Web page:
9. An analogy : Take soft goose down pillow, put a sheet of thin glass on top of it. Sit on pillow. Glass breaks, ass bleeds.
  10. I'm tempted to order it. I've interested the DSCH quartets since high school. The review is as long as the book. Question would be how does it stack up with a normal biography of Shostakovich? The way the reviewer describes the book it reminds me of the book called 'The Bach Suites' where suites are taken as a structure for telling a biography of Bach. Could be good, but sometimes these kind of woks get too speculative, which is fine if you know that going in and cross reference it with more standard sources to keep from confusing an overdetermined literary interpretation from established historical fact. You hope that historical accuracy is built in, but always check. Literary investigations of psychological and emotional states of mind of artists are fraught with problems. I like these kinds of literary works as long as they don't presume to ask you to believe them as gospel in terms of interpreting the artist or evaluating them psychologically based on the art. I have had conversations with friends who are shrinks who I've had to set straight on this. Those who advocate the making of art so the clinician can diagnose the problem or disturbance don;t in all cases have the awareness that the making of the art itself is part of the cure or the therapy. They may not be a person who really understands making art or music on multiple levels and thus confuse the art/music product not as a way for the patient to work through the problem, but as a diagnostic tool only. When I read these kinds if books I try to keep that in mind. The literary expansion of a theme of art as mirror of the inner self can get out of control rather quickly in the hands of an author who becomes seduced by the craftiness of their own writing. That is the only caveat I picked up to scan for from the way the reviewer described the text. But since it is published at Yale the editors are probably pretty good.
  11. That is great,it looks like it was made from a vintage movie projector. Did you paint it white or did it get manufactured that way?
  12. Yes I know,but David chastised me as feeble minded guitar maker for using wax in my shop. I may in fact be feeble minded, but I know better than to butter my glue joints with wax before gluing them. If you wax a coping saw blade you can even cut fairly thick sheet aluminium. I built a sheet aluminum model of a DC-3 aircraft that was about 7ft wingspan.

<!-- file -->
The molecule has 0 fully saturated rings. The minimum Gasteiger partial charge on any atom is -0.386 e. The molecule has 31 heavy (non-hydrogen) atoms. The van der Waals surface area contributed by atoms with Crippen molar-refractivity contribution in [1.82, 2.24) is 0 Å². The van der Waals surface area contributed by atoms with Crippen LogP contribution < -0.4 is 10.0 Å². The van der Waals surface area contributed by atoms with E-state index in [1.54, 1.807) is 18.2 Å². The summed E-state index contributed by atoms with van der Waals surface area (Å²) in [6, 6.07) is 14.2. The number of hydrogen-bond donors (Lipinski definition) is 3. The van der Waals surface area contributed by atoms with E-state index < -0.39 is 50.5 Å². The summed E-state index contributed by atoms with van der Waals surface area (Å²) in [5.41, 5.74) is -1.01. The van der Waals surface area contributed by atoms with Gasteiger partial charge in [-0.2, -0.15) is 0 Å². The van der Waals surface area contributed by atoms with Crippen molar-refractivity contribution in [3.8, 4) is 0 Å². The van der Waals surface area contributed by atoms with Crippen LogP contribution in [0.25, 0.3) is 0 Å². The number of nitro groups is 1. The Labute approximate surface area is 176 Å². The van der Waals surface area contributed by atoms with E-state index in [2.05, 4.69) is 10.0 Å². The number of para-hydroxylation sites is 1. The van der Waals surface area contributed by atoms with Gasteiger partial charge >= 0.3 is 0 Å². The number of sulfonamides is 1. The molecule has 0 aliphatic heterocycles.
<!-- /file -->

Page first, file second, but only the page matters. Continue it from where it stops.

13. And risk David Burgess coming down on you like a screaming eagle for having wax within 500 yards of your shop..... LOL
  14. Yeah the Chinese have a line of violins made by Raccoon workers. Ever heard of Trash Panda Strings?
  15. If you keep pressing I will pull Hebbert into this and he is a known expert on the Flying Tiger Cello Hump Gnawing School.
  16. These kinds of specious attacks on the character of guitar makers are unfounded. I caution you, if need be I will release the full transcript of Nutria Trap scandal investigation which documents the forced labor of and illegal trade in nutria sex slaves. Nutria abuse is not a LAUGHING MATTER!
  17. Tooth marks on pegs have been found to be human made by peg turning handles. Turning handles were used so as to keep the delicate gloved hands of gentry from being bruised. No doubt the handles themselves were hollowed by the deep narrow reach of Nutria teeth, and the bite pattern imprint in the peg turner was mechanically transferred to the peg. It is important to note the non direct origin of the bite marks and how they are created from negative impressions of Nutria teeth being mechanically forced into the peg by delicate gloved lady hands.
  18. HAHAHAH Laughed hard. Igor make strong like Bull cutting violin plate. Win gold medal in plate cutting.
  19. I use a janky 'C" shaped coping saw I bought at Ace hardware, it's not too big. The frame is 5" x 7" . It works fine and I don't find myself getting injured, only annoyed that it is not a band saw. I'm about half as fast as the band saw taken thoughtfully and carefully. I find good blades, not too fine, not too rough,good steel and really sharp. They seldom break, if you are breaking them buy beefer sharper blades. The frame is nothing the blades are everything. I can cut close to the line, but I use the medium or rough half round cabinet makers file to file up to the line. And smaller diameter file to get in tight radii. And sandpaper wrapped around dowels and various blocks to work right to the line and fair it out, or fine metal files. I use a slightly smaller Jewelers frame saw to cut small hardwood parts, the right blades are the key, not to rough, not too fine. My advise get a band saw. Not having one sucks royally. I only get by because I have skill, would rather have a band saw, or three.